This week Apple’s in the limelight as it shows off its latest soft wares at the Worldwide Developer Conference (WWDC). The iPhone maker, some might remember, also dabbles in software, and has already hinted at what it’ll be showing off.
With Apple’s hardware design guru, Jony Ive, at the helm of software products we expect a huge revamp of Apple’s mobile operating system, the next version of which will be iOS 7. Many have expressed concern that the interface for iOS has remained fundamentally the same since the original iPhone, only having other features tacked on. Meanwhile, Android, BlackBerry OS, and Windows Phone have undergone drastic changes. It’s been rumoured that Ive’s influence on software interface design will see the new iOS featuring flatter graphics, with fewer skeuomorphic elements. So we’re at least going to see a visual overhaul of the operating system, if not a more functional one, and after last year’s Maps debacle, many will be watching closely to see if Apple repeats history or learns from it. Functionality that would be nice, as The Verge pointed out, is closer integration with some Mac-only features, such as AirDrop. We’d also like a more customisable notification centre, and apps that can place their own graphical widgets in the pull down menu, a la Weather.app.
Last year Apple committed to giving Mac OS X, its desktop operating system, yearly refreshes. With iOS and OS X sharing some features, it only makes sense that they should grow together and introduce new technologies at the same time. Sadly, there’s still some disparity between the two – and Apple now has time to correct that. Word’s been mum on OS X 10.9, though. Usually there’s some chatter about which big cat it’ll be named after, but even that talk has been absent in the run-up to WWDC. Let’s not forget, though, that Jony Ive isn’t just the iOS design person – he’s in charge of human interface design across the company. Apple will show off a new version of OS X, and we’d be surprised if it, too, hasn’t been stripped of its gaudy, skinny apps in favour of a more two-dimensional interface that has less fluff. Also, expect the inexorable march of iOS features showing up on desktop to continue, here.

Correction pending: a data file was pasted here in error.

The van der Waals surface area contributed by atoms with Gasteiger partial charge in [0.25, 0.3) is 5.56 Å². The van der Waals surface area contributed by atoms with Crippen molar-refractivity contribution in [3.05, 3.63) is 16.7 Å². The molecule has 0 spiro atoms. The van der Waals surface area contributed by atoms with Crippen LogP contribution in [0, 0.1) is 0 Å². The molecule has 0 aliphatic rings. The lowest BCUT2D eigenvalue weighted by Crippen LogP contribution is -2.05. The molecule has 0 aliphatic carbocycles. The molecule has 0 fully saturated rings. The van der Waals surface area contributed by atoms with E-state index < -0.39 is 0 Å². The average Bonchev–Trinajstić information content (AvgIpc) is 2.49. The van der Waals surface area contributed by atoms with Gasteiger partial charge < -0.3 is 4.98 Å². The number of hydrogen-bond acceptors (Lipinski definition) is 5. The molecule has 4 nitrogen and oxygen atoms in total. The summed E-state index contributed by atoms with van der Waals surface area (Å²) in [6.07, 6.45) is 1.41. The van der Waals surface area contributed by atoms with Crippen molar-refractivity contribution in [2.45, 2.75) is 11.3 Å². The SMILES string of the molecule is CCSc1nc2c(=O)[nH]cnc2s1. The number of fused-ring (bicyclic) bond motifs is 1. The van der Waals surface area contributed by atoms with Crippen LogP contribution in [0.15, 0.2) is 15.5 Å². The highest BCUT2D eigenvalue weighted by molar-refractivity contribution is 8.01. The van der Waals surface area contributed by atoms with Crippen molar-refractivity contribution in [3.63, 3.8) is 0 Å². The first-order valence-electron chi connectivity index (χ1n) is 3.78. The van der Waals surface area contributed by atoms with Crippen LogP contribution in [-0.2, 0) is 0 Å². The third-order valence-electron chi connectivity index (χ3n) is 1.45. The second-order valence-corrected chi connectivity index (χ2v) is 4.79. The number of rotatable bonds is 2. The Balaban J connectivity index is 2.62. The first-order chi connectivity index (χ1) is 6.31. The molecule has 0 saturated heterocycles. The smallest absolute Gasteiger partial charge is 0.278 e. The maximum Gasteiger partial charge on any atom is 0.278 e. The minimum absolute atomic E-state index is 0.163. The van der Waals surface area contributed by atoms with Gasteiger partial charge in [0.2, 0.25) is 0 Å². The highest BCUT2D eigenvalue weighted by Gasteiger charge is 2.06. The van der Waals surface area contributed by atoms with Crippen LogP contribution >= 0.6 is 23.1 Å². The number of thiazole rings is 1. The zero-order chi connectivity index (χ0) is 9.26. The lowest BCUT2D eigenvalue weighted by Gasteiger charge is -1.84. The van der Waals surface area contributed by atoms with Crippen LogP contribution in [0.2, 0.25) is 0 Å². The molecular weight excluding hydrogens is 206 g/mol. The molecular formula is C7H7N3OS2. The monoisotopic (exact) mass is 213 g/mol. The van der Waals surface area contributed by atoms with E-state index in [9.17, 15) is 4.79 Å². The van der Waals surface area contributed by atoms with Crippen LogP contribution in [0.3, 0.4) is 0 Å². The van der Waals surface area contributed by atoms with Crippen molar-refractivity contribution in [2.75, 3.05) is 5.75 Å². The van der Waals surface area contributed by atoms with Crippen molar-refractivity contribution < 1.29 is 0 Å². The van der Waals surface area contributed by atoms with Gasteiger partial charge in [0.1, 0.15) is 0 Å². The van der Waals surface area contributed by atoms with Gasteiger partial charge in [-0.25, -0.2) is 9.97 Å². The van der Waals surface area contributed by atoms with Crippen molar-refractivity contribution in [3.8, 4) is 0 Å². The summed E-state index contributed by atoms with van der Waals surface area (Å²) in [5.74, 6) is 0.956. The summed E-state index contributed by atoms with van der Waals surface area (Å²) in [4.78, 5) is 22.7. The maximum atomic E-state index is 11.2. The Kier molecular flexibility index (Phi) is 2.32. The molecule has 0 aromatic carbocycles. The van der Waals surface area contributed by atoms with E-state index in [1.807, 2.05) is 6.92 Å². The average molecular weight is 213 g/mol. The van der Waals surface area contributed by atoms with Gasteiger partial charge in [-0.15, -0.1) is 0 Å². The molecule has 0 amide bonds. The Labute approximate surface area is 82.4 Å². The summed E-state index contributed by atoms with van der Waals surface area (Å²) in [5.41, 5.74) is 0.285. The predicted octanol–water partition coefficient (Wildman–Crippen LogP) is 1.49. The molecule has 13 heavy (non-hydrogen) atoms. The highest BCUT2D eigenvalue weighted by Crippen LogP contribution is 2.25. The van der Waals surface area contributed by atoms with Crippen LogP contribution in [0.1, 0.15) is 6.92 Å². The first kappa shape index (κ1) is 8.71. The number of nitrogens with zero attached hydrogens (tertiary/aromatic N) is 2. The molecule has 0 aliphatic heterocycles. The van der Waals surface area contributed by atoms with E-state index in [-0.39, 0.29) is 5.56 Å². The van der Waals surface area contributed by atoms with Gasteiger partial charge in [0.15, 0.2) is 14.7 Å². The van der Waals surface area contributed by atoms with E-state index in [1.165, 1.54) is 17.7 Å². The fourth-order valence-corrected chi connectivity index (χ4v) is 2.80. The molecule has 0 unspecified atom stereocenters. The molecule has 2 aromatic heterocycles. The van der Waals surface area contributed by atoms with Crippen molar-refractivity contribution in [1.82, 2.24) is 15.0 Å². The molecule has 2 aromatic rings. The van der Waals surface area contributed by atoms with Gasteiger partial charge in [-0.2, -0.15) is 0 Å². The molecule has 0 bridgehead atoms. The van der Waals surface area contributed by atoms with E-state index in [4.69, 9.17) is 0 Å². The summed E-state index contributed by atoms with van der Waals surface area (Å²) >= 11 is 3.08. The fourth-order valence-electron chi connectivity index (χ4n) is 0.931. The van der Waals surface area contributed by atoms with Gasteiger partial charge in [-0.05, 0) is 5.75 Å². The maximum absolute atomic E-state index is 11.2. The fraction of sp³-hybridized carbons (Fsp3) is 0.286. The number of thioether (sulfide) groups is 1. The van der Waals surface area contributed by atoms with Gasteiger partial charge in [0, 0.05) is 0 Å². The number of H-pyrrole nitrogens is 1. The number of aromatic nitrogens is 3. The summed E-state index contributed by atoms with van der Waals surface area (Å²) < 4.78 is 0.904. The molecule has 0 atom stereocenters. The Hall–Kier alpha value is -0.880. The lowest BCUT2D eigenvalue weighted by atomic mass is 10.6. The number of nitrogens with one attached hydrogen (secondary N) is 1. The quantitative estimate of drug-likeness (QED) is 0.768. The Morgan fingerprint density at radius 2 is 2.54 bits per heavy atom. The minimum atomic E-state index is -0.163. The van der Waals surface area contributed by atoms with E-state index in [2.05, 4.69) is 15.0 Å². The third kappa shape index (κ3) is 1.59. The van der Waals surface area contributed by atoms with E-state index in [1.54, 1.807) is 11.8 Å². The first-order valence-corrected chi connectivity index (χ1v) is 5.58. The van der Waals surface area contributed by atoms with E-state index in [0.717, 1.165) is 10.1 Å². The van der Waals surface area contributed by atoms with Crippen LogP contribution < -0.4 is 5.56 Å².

Over the last few days there have been some interesting developments for iTunes – more specifically, for the rumoured iRadio streaming music service. On the weekend it was reported that Apple signed Sony, the third big label it needed to launch the service, and arrival of that news in time for WWDC seems like more than a coincidence. Apple was no doubt pushing for it; announcing the service at WWDC would be crucial in the wake of streaming services being announced by all of its competitors.
There are other rumours flying around about budget iPhones, for developing markets, along with news relating to updated and refreshed Macbooks. Some people are expecting a Macbook Air with new processors, and even Retina displays, but it would be wise to remember that WWDC is Apple’s software event. With iPhone announcements usually taking place in September, that means there are three whole months for Apple to announce other products between now and then.
Those lucky enough to have an Apple TV will be able to watch the WWDC keynote live, tonight at 19h00. We will also be covering events live, both here and on the htxt Twitter stream. Alternatively, the keynote will be streamed live on Apple’s website, right here.